in House Presidents Assembly," Eadie Board of Education in its deci-
ns, commented. sion to expand the Flint campus
nes When asked what the merged was eased last night when Uni-
. organizations would do in general versity President Harlan Hatcher
within the residence halls, Miss agreed to work with the board on
ore Berland replied that from AHC's the explosive issue.
ive viewpoint, it would try to make Both Gov. George Romney and
be- dorms more than places for food Chairman of the State Board of
dea and shelter. Education Thomas Brennan had
zed More Challenging assailed the University's ignoring
die "A dorm should have an intel- of the board in making its deci-
lectually challenging atmosphere. sion.
the Today the emphasis among girls In a policy statement the Uni-
be- is on how soon they can move out. versity President explained the
or- With more speaker programs, etc., reasoning behind the lack of con-
eel we could make dorms more intel- sultation between the University
ed. lectually' stimulating and a living and the State Board prior to
t is unit with as much attraction as Hatcher's decision to admit a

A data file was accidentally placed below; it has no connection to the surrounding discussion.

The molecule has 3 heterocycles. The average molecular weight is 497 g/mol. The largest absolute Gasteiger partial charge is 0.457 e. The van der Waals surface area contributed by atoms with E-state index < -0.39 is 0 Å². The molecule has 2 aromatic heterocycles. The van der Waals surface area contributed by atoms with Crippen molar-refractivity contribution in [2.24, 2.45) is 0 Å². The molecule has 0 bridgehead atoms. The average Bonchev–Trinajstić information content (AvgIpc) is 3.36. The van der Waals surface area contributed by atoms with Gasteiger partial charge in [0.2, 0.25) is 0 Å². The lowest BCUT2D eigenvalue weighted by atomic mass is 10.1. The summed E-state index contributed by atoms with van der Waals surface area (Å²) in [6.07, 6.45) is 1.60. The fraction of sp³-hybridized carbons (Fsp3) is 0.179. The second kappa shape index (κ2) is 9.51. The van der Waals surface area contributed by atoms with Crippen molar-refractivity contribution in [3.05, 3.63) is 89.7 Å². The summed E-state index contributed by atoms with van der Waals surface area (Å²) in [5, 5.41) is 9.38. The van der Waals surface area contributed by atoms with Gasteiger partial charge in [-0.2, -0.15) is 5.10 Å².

ep- an apartment," Miss Berland said. freshman class to Flint next fall.
"Generally in the case of pro-
e gislature Backjects which were underway or al-
ready committed prior to the es-
tablishment of the State Board of
Education, such as the expansion
on Tax Re f orm of the Flint campus, the Univer-
sity will proceed with its plans un-
less the State Legislature requests
publicans took a step toward fiscal a special consultation between the
ise Democrats indicated they would University and the board about a
controversial issue. Upon such a
appointed a special five-man commit- request, the University will work
ocrats toward fiscal reform. House closely with the board n.making
dron (R-Grosse Pointe) invited the
Hatcher now is willing to work
ar committee. Speaker Joseph Kowal- with the board on the Flint issue
no- since the Legislature had asked
uld i FTU S.In ict for an advisory opinion on the
ind issue and the board is willing to
review the issue.
atic "SHatcher remarked that he was
ini- C OM MU]tSt looking forward to the public
ong hearing on Flint scheduled for
next Wednesday to present his
J. WASHINGTON()-The federal views to the board.
ma- government renewed its long legal On the other side of the con-
ant battle with the United States troversy, Brennan said that he
n. Communist Party yesterday. A was "originally disappointed in
fis- grand jury indicted the party Hatcher's action to expand Flint
in again for failing to register as. a because Hatcher had ignored the
ion, Communist action group. body which is granted jurisdiction
ck- This time, however, the Justice over educational coordinating
uld Department took pains to avoid functions (the State Board of Ed-
of the loopholes that brought about ucation) under the same constitu-